Today we’d like to introduce you to Jeremy Tucker.
Thanks for sharing your story with us Jeremy. So, let’s start at the beginning and we can move on from there.
My story starts, I would say when I was convinced I was destined to become a doctor – if Clooney could make it look sexy on ER, then that’s the path for me. I did everything I was supposed to do in college to make it happen, I double majored, I took calculus (twice cause I loved it – and didn’t pass the first time), I took the MCAT (and cried), I took a year off to live with my uncle an anesthesiologist so I could just be around medicine (I stood in the back of the OR for over 20 operations/procedures). I told my friends and family as much as I could, reveling when they sounded impressed.
Then it was time to apply, and I completely froze. It hit me that I didn’t actually want to do the things doctors did, I just wanted the title and the status. I felt embarrassed, guilty, childish – but free. It was liberating to get hit with the clarity that you can fool yourself into wanting a whole entire life based purely on a perception.
Damn you Clooney.
I realized in a second that it was the perception of being seen as a doctor that I wanted, not the reality. And at that point, for some reason I just knew – if I can fool myself with a perception strong enough to will myself through med school prep, the power of perception must be real, then I wanted to learn more about it; I knew immediately after “perceptioning out” of the med school route, that I wanted to learn more about the power of perception and helping people learn how to use it as a tool.
From that point right at the end of undergrad freshly liberated, I followed the path of learning how to understand and utilize perception. I was a rowing coach, learning how to plant the seed of victory in the team’s minds, and watching as it turned into an actual belief, into actions, and into actual victories. I was a musician manager in San Diego where I’m from for a few years, helping musicians understand that talent is relative, but if you can convince people you ooze sex and confidence, and with some strategic style choices, you could get singles on the radio and people to show up to unnecessarily theatric live shows. And when I landed at an organizational development consulting shop helping companies turn themselves around from the inside out, largely through deploying and mechanizing perception in ways that willed people into better collaborators, better team players, and better innovators – I knew that the path I was most excited about would be wherever “helping businesses grow” married with “perception”. Enter brand strategy.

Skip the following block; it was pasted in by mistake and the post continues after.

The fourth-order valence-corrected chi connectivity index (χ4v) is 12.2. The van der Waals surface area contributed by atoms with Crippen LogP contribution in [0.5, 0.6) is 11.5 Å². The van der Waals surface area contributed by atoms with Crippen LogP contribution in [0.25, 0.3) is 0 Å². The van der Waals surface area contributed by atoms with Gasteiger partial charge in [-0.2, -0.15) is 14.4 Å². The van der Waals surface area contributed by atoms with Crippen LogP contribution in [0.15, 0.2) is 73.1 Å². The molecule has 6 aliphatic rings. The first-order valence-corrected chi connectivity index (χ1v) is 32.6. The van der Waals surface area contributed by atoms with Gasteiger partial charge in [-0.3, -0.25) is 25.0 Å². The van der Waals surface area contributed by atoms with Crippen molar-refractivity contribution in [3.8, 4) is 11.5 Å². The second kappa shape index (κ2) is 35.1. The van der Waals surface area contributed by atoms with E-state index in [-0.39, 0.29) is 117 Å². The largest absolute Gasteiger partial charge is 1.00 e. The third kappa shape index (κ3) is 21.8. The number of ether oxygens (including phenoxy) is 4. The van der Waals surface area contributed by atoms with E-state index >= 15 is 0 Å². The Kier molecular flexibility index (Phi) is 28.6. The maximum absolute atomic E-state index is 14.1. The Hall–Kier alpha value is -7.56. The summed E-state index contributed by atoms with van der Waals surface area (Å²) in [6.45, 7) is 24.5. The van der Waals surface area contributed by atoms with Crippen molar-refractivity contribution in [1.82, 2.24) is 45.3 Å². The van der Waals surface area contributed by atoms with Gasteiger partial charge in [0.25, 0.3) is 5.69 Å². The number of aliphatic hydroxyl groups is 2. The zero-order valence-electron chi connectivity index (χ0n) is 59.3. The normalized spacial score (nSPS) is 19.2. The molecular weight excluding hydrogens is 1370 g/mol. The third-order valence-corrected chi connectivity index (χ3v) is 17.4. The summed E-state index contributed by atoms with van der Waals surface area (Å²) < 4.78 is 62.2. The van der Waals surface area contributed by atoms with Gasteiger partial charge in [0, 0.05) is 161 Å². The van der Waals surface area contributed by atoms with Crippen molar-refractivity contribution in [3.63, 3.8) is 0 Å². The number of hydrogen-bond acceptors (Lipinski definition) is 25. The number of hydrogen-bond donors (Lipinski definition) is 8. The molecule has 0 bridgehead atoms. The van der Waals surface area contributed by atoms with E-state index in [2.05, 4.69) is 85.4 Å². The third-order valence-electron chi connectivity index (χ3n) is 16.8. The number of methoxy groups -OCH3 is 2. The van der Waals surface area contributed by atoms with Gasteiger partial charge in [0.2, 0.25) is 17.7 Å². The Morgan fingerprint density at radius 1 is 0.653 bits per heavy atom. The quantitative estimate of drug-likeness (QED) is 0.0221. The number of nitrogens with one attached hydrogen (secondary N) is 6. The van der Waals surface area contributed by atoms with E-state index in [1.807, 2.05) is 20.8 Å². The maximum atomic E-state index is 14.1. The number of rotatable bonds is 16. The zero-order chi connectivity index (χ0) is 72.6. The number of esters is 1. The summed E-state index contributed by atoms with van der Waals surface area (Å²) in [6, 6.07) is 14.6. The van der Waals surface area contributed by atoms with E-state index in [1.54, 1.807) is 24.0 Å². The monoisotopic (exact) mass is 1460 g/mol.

It was at business school that I realized there was a field completely dedicated to the perception of business, and how to help businesses become better by using perception strategically, called brand strategy. As soon as I found that path, I was heads down and cranking for the next ten years.
My entire post-Clooney arc was about brand strategy, it just took some time to piece it together: from helping teams win more by helping them think they could, to helping musicians sell more by thinking they’re sex gods, to helping companies perform better by helping them think they could – it all led to a formal career as a brand strategist.
I entered a brand strategy firm as a junior analyst in Los Angeles and the rest is history for the most part.
I spent several years in downtown Los Angeles living the life of a brand strategist consultant, traveling the country helping companies and teams make their businesses better, all through this thing I learned about when Clooney kicked my ass.